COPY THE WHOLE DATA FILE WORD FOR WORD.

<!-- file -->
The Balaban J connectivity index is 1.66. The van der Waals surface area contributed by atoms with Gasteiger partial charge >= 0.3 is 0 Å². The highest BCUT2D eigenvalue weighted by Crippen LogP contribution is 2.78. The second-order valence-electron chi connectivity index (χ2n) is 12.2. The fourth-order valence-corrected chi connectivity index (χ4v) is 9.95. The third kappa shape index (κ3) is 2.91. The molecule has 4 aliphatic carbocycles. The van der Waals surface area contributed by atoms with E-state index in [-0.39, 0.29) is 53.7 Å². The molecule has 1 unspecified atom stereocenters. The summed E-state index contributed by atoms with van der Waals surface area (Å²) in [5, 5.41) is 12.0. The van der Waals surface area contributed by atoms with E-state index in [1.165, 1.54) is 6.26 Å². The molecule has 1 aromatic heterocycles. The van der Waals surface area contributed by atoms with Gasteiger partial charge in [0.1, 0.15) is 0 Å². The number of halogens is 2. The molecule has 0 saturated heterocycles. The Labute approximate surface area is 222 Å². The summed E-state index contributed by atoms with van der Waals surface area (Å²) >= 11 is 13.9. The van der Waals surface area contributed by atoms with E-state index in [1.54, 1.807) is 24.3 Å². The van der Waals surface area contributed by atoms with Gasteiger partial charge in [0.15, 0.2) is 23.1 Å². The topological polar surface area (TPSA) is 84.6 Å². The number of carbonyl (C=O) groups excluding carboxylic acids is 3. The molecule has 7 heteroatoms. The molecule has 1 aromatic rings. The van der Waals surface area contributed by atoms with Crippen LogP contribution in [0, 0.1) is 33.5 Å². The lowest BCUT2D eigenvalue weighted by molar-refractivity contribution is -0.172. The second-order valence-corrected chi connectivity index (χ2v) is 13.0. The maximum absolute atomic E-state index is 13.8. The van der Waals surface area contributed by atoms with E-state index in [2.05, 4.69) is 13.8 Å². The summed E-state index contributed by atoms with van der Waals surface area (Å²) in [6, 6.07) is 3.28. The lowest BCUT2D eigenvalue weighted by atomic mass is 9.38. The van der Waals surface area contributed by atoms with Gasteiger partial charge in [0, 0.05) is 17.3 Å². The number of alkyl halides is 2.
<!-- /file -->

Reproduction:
The Balaban J connectivity index is 1.66. The van der Waals surface area contributed by atoms with Gasteiger partial charge >= 0.3 is 0 Å². The highest BCUT2D eigenvalue weighted by Crippen LogP contribution is 2.78. The second-order valence-electron chi connectivity index (χ2n) is 12.2. The fourth-order valence-corrected chi connectivity index (χ4v) is 9.95. The third kappa shape index (κ3) is 2.91. The molecule has 4 aliphatic carbocycles. The van der Waals surface area contributed by atoms with E-state index in [-0.39, 0.29) is 53.7 Å². The molecule has 1 unspecified atom stereocenters. The summed E-state index contributed by atoms with van der Waals surface area (Å²) in [5, 5.41) is 12.0. The van der Waals surface area contributed by atoms with E-state index in [1.165, 1.54) is 6.26 Å². The molecule has 1 aromatic heterocycles. The van der Waals surface area contributed by atoms with Gasteiger partial charge in [0.1, 0.15) is 0 Å². The number of halogens is 2. The molecule has 0 saturated heterocycles. The Labute approximate surface area is 222 Å². The summed E-state index contributed by atoms with van der Waals surface area (Å²) >= 11 is 13.9. The van der Waals surface area contributed by atoms with E-state index in [1.54, 1.807) is 24.3 Å². The van der Waals surface area contributed by atoms with Gasteiger partial charge in [0.15, 0.2) is 23.1 Å². The topological polar surface area (TPSA) is 84.6 Å². The number of carbonyl (C=O) groups excluding carboxylic acids is 3. The molecule has 7 heteroatoms. The molecule has 1 aromatic rings. The van der Waals surface area contributed by atoms with Crippen LogP contribution in [0, 0.1) is 33.5 Å². The lowest BCUT2D eigenvalue weighted by molar-refractivity contribution is -0.172. The second-order valence-corrected chi connectivity index (χ2v) is 13.0. The maximum absolute atomic E-state index is 13.8. The van der Waals surface area contributed by atoms with E-state index in [2.05, 4.69) is 13.8 Å². The summed E-state index contributed by atoms with van der Waals surface area (Å²) in [6, 6.07) is 3.28. The lowest BCUT2D eigenvalue weighted by atomic mass is 9.38. The van der Waals surface area contributed by atoms with Gasteiger partial charge in [0, 0.05) is 17.3 Å². The number of alkyl halides is 2.